This episode of writing excuses looked at writing science fiction. We write science fiction to explore “what if” and especially new things, with science fiction focusing on the conceivably possible while fantasy takes us into the largely impossible. One thing that science fiction demands is a knowledge of the sciences or at least a respect for accuracy, and the need to know what has been done before so that you can actually write about new things.
Why write science fiction?
- Philip K. Dick says science fiction is about writing new thing, experiencing new things. Science fiction looks at what is conceivably possible, while fantasy looks at what is conceivably impossible.
- We write science fiction from two positions. Either optimistic about what science can do, or cautionary tales.
- Is it a didactic genre? Originally, although now settings tend to be more expected
- it is still a genre of “what if”
- Gernsbach scientifiction
- “what if” genre — used to be called romances
What made science fiction splinter into its own genre?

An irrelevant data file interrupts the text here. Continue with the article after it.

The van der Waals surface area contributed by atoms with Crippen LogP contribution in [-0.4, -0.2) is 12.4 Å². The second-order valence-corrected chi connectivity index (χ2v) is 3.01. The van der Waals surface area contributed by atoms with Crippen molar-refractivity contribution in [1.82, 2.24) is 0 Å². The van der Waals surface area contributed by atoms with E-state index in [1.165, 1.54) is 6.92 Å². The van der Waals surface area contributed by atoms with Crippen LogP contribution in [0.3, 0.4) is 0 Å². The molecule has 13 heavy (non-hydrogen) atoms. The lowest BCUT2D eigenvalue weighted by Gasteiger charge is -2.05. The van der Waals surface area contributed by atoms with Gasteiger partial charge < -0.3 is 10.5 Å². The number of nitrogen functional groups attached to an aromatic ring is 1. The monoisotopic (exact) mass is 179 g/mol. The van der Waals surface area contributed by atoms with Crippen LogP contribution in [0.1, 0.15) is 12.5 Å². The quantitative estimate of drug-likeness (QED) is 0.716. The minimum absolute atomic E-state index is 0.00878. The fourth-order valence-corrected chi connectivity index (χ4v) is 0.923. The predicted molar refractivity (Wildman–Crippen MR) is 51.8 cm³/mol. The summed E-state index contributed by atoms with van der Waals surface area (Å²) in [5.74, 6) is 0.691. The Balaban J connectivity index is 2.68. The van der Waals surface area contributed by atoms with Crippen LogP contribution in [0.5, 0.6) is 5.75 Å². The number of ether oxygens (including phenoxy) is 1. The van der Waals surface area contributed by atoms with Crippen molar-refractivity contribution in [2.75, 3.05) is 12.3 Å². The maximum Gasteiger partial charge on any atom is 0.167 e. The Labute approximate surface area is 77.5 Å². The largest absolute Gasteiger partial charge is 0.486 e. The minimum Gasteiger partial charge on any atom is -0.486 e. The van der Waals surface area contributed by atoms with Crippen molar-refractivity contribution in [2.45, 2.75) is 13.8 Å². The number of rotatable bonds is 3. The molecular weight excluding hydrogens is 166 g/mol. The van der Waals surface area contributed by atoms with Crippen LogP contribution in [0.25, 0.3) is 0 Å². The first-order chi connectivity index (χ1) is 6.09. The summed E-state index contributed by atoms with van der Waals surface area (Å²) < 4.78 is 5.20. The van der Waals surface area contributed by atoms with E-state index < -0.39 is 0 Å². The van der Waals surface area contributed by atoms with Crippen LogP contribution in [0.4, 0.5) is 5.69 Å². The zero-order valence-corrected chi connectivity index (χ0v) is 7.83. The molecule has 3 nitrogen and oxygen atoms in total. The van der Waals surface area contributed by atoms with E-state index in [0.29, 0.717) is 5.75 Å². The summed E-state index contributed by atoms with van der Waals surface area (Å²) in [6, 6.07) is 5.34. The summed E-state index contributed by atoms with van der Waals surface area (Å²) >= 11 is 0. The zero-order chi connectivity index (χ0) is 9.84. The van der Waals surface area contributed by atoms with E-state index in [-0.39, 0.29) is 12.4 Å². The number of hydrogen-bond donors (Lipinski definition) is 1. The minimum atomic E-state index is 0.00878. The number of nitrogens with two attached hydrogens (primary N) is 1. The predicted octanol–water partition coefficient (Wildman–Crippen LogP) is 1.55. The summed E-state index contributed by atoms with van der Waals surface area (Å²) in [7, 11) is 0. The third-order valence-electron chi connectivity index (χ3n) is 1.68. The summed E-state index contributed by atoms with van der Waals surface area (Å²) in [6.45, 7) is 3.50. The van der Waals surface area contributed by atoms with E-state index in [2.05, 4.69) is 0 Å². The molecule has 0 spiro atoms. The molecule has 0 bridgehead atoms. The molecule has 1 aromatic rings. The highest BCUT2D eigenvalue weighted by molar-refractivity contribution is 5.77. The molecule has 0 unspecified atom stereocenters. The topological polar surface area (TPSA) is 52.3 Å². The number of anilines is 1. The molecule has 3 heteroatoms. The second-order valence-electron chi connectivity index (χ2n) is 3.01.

- It’s still a reflective genre
- ideas drive science fiction, setting drives fantasy
- Philip K. Dick says that the short story reveals character through action, while the novel leads up to action through character. So the short story focuses on action, while the novel focuses on character.
What makes good science fiction?
- Need to understand the current sciences
- can of worms: subgenres
- need to know what has come before, need to have read broadly in the field
- genre of ideas, exploration and discovery: you need something new
- however there are always people who are new to the genre
My own favorite notion was that when we take a voyage of exploration and discovery, we really need to go somewhere new.
Current Mood: accomplished
Current Music: Love, Me, Collin Raye